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Banking

Bank of Ireland shows the way to delever

On October 14 Bank of Ireland announced a series of asset sales that met roughly half its planned deleveraging target for the years up to 2013. It achieved this result in a little over three months after the plan was announced.

• In the US it sold a portfolio of loans secured on commercial real estate assets to Wells Fargo. The loans had a face value of $1.13 billion. • In the UK it sold a portfolio of loans secured on commercial real estate assets to Kennedy Wilson and institutional partners. The portfolio had a face value of £1.33 billion ($2.07 billion) and Bank of Ireland received £1.07 billion, a discount of 19.5% • In the UK as well it sold a portfolio of residential mortgage loans worth some £1.23 billion to a subsidiary of Nationwide Building Society for £1.13 billion, a discount of 8%. • It sold a portfolio of global project finance loans including both drawn and undrawn commitments to a GE subsidiary for some €670 million, representing 92% of both drawn and undrawn commitments and 89% of the value of the drawn commitments. The loans were for conventional and renewable energy projects in the UK, Europe, Middle East and North America. • It also saw the redemption of loans from its UK corporate banking portfolio, which added €700 million to its balance sheet.

The solid prices Bank of Ireland achieved for these assets meant that the bank took no hit to its capital ratios. This confounds the general assumption among European banks that to sell assets in this market would be foolhardy as it would crystallize losses and force them to raise new, expensive capital. The Bank of Ireland experience shows that this is not the case. "The Group continues to make good progress in relation to the sales processes in respect of other non-core loan portfolios including being in advanced discussions with potential purchasers in relation to its Burdale assets and other loan assets within its project finance loan portfolio," the bank stated at the time of the announcement. If it can sell more assets at prices that do not hit the balance sheet, it will be a powerful proof that the market can find a solution to Europe’s banking crisis.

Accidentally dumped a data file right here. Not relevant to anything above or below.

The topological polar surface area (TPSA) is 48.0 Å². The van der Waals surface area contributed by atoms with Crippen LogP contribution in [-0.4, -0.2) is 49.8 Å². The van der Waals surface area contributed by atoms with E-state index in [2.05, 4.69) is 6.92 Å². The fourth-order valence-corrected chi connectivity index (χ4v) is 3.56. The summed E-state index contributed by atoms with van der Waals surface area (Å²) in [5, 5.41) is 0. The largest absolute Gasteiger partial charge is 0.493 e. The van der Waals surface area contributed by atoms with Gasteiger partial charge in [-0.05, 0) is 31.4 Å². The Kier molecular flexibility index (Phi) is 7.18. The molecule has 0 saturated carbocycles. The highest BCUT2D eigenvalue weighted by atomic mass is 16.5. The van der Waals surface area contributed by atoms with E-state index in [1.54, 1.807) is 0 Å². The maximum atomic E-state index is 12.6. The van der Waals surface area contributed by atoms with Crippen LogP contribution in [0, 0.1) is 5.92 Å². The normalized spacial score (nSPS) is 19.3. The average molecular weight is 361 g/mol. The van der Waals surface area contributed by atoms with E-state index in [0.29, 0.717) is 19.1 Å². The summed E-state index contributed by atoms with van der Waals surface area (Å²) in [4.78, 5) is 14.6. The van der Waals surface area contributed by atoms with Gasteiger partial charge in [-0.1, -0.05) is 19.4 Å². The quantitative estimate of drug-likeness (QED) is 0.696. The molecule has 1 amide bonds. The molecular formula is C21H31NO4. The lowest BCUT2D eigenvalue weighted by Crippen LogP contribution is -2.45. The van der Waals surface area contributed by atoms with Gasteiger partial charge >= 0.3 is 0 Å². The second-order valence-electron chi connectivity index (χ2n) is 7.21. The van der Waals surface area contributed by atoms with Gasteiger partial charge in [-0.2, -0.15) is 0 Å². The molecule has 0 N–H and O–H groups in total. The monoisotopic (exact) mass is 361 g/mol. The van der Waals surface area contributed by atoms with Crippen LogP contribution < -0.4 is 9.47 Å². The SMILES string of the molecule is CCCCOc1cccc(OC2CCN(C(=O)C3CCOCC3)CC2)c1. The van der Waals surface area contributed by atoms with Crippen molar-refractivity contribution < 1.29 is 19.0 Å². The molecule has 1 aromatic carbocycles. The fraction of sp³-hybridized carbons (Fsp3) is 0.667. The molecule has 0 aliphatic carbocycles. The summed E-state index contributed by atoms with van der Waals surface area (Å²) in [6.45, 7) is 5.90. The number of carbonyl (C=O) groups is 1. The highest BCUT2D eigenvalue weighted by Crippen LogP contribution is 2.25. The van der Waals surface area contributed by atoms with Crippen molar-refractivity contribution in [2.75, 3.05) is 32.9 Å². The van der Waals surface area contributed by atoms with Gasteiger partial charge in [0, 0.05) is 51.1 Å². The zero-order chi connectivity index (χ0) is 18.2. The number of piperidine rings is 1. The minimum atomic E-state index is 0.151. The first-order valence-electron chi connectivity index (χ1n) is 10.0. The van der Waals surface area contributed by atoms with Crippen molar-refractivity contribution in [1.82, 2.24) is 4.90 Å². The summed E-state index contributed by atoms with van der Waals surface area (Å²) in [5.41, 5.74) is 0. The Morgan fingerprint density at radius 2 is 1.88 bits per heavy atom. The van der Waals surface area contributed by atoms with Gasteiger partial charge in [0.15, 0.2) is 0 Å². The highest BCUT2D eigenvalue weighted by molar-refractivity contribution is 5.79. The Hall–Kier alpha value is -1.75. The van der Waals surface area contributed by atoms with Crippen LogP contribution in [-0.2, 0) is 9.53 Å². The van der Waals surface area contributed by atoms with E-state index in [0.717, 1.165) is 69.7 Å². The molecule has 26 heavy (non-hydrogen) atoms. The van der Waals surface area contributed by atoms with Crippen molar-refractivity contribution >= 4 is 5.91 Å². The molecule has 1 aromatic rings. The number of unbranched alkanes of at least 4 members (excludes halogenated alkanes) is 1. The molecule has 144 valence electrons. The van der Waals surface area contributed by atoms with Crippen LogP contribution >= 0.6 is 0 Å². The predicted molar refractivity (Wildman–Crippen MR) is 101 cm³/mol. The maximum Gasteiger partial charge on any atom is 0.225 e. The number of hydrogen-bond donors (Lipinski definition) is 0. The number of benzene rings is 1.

see also:

Irish lessons
Anglo Irish Bank : What’s in a name?

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